To smile and be condescending,
Put pudding on pauper plates.
To be hosts at the workhouse banquet
They've paid for — with the rates.
Oh, the paupers are meek and lowly
With their "Thank'ee kindly, mum's!'"
So long as they fill their stomachs,
What matter it whence it comes!
But one of the old men mutters,
And pushes his plate aside:
"Great God!" he cries, "but it chokes me!
For this is the day she died!"
The guardians gazed in horror,
The master's face went white;
"Did a pauper refuse the pudding?"
"Could their ears believe aright?"
Then the ladies clutched their husbands,
Thinking the man would die,
Struck by a bolt, or something,
By the outraged One on high.
But the pauper sat for a moment,
Then rose 'mid silence grim,
For the others had ceased to chatter
And trembled in every limb.
He looked at the guardians' ladies,
Then, eyeing their lords, he said,
"I eat not the food of villains
Whose hands are foul and red:
"Whose victims cry for vengeance
From their dark, unhallowed graves."
"He's drunk!" said the workhouse master,
"Or else he's mad and raves."
"Not drunk or mad," cried the pauper,
"But only a haunted beast,
Who, torn by the hounds and mangled,
Declines the vulture's feast.
"I care not a curse for the guardians,
And I won't be dragged away;
Just let me have the fit out,
It's only on Christmas Day
That the black past comes to goad me,
And prey on my burning brain;
I'll tell you the rest in a whisper —
I swear I won't shout again.
"Keep your hands off me, curse you!
Hear me right out to the end.
You come here to see how paupers
The season of Christmas spend;.
You come here to watch us feeding,
As they watched the captured beast.
Here's why a penniless pauper
Spits on your paltry feast.
"Do you think I will take your bounty,
And let you smile and think
You're doing a noble action
With the parish's meat and drink?
Where is my wife, you traitors —
The poor old wife you slew?
Yes, by the God above me,
My Nance was killed by you!
'Last winter my wife lay dying,
Starved in a filthy den;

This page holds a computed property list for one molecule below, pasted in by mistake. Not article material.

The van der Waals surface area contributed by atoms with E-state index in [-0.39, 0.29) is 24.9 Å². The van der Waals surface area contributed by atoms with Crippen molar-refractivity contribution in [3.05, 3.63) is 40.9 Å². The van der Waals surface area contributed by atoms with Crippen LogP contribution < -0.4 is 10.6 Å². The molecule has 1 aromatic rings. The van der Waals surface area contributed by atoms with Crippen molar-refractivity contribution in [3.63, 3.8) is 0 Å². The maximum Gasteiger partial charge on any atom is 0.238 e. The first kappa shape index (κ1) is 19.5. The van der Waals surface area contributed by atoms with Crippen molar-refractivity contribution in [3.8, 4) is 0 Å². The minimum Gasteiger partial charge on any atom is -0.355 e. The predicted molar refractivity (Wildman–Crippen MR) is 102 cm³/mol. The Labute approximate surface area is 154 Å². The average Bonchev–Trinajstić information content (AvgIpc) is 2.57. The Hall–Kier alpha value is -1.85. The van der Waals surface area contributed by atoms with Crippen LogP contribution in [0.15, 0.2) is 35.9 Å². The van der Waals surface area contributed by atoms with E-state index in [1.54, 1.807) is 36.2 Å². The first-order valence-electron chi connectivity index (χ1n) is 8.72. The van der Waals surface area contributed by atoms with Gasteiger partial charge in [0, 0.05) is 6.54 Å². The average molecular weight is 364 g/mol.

I had never been to the parish —
I came to the parish then.
I swallowed my pride in coming,
For ere the ruin came,
I held up my head as a trader,
And I bore a spotless name.
"I came to the parish, craving
Bread for a starving wife,
Bread for the woman who'd loved me
Through fifty years of life;
And what do you think they told me,
Mocking my awful grief,
That 'the House' was open to us,
But they wouldn't give 'out relief'.
"I slunk to the filthy alley —
'Twas a cold, raw Christmas Eve —
And the bakers' shops were open,
Tempting a man to thieve;
But I clenched my fists together,
Holding my head awry,
So I came to her empty-handed
And mournfully told her why.
"Then I told her the house was open;
She had heard of the ways of that,
For her bloodless cheeks went crimson,
and up in her rags she sat,
Crying, 'Bide the Christmas here, John,
We've never had one apart;
I think I can bear the hunger —
The other would break my heart.'
"All through that eve I watched her,
Holding her hand in mine,
Praying the Lord and weeping,
Till my lips were salt as brine;
I asked her once if she hungered,
And as she answered 'No' ,
T'he moon shone in at the window,
Set in a wreath of snow.
"Then the room was bathed in glory,
And I saw in my darling's eyes
The faraway look of wonder
That comes when the spirit flies;
And her lips were parched and parted,
And her reason came and went.
For she raved of our home in Devon,
Where our happiest years were spent.
"And the accents, long forgotten,
Came back to the tongue once more.
For she talked like the country lassie
I woo'd by the Devon shore;
Then she rose to her feet and trembled,
And fell on the rags and moaned,
And, 'Give me a crust — I'm famished —
For the love of God!' she groaned.
"I rushed from the room like a madman
And flew to the workhouse gate,
Crying, 'Food for a dying woman!'
And the answer came, 'Too late.'
They drove me away with curses;
Then I fought with a dog in the street
And tore from the mongrel's clutches
A crust he was trying to eat.